How to test DNS with nslookup

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When working with websites, a lot of the time you will need to have control over your DNS.
DNS makes use of a performance enhancement called caching. This caching is great for regular use, but can be a pain if you need to bypass it.

There is a tool to test DNS that is built-in to both Windows and Mac systems called nslookup
nslookup is incredibly useful to help troubleshoot DNS problems. Here is how you access the tool:

Open up a command prompt
You can open command prompt by typing cmd in the start search box or by holding the Windows key + press 'R', type cmd and enter

Enter nslookup ?

This is the syntax for the command:

nslookup -option query server

Where:
-option= what record you want to ask for?
query= what domain are you asking about?
server= what server are you going to ask?

If you leave out the option and server, the default is to ask the default gateway for the A record.

Above is a default nslookup. Notice that the server/address is the default gateway and the answer is the a record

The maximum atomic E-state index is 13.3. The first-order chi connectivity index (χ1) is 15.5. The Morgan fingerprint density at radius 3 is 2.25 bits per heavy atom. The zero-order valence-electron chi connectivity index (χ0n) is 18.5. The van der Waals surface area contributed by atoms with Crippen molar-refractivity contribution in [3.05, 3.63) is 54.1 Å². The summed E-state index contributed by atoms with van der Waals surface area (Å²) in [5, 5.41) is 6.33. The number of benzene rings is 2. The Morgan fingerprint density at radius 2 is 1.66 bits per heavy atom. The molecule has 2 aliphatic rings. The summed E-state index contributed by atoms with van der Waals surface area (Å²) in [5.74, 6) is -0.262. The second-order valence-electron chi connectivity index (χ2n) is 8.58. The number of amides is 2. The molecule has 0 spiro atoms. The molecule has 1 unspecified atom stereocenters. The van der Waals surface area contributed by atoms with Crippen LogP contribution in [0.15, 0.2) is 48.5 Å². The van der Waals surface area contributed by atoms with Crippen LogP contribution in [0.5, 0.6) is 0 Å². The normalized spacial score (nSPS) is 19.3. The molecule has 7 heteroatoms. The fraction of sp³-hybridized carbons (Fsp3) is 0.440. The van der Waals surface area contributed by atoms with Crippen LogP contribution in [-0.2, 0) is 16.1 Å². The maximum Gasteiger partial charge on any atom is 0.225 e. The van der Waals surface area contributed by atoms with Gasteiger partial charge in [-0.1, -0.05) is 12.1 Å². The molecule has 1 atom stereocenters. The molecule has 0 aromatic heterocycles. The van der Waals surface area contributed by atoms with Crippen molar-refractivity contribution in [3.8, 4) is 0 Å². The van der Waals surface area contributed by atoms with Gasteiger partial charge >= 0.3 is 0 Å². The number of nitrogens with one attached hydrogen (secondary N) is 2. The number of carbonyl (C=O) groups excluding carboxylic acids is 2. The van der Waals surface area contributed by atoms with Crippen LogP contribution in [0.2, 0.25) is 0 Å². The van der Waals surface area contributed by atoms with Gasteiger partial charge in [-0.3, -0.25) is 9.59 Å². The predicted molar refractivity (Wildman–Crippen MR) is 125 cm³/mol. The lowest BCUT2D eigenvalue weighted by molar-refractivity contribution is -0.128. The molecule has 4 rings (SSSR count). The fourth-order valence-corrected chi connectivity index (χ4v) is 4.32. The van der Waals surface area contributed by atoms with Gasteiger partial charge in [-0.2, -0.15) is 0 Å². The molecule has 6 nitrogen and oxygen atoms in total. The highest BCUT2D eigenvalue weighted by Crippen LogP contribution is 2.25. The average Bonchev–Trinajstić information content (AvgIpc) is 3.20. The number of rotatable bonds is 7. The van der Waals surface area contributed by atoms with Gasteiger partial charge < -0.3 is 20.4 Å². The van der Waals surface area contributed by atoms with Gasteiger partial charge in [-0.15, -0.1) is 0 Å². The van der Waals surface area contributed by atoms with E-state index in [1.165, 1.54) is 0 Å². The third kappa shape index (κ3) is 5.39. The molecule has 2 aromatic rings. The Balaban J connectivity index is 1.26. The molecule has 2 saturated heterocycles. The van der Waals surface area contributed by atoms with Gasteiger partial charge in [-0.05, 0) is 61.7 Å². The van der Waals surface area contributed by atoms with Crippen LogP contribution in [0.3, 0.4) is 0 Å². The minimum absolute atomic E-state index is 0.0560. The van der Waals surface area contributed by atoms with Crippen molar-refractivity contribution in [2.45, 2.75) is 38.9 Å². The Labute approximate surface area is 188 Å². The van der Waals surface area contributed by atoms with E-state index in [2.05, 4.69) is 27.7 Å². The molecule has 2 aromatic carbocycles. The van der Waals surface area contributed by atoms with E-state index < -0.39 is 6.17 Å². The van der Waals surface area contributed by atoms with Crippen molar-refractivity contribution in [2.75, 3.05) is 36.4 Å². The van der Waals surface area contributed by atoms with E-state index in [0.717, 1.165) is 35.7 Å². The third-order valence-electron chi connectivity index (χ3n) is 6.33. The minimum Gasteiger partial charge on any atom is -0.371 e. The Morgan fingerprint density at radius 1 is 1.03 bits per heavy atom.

Now that we understand how nslookup works, lets ask a targeted, specific question about a domain:

Above is a specific query about the domain sony.com. The query is asking "what are the NS (name servers) of sony.com?". The question is being directed to Google server (8.8.8.8).

The response back is from the Google server and it's answered that the NS for sony.com is pdns1.cscdns.net and pdns2.cscdns.net.

 If you ever wonder "why can I see the website but my customer can't?" or "why are they seeing the old site?". Do some testing with nslookup and see what other servers are seeing.

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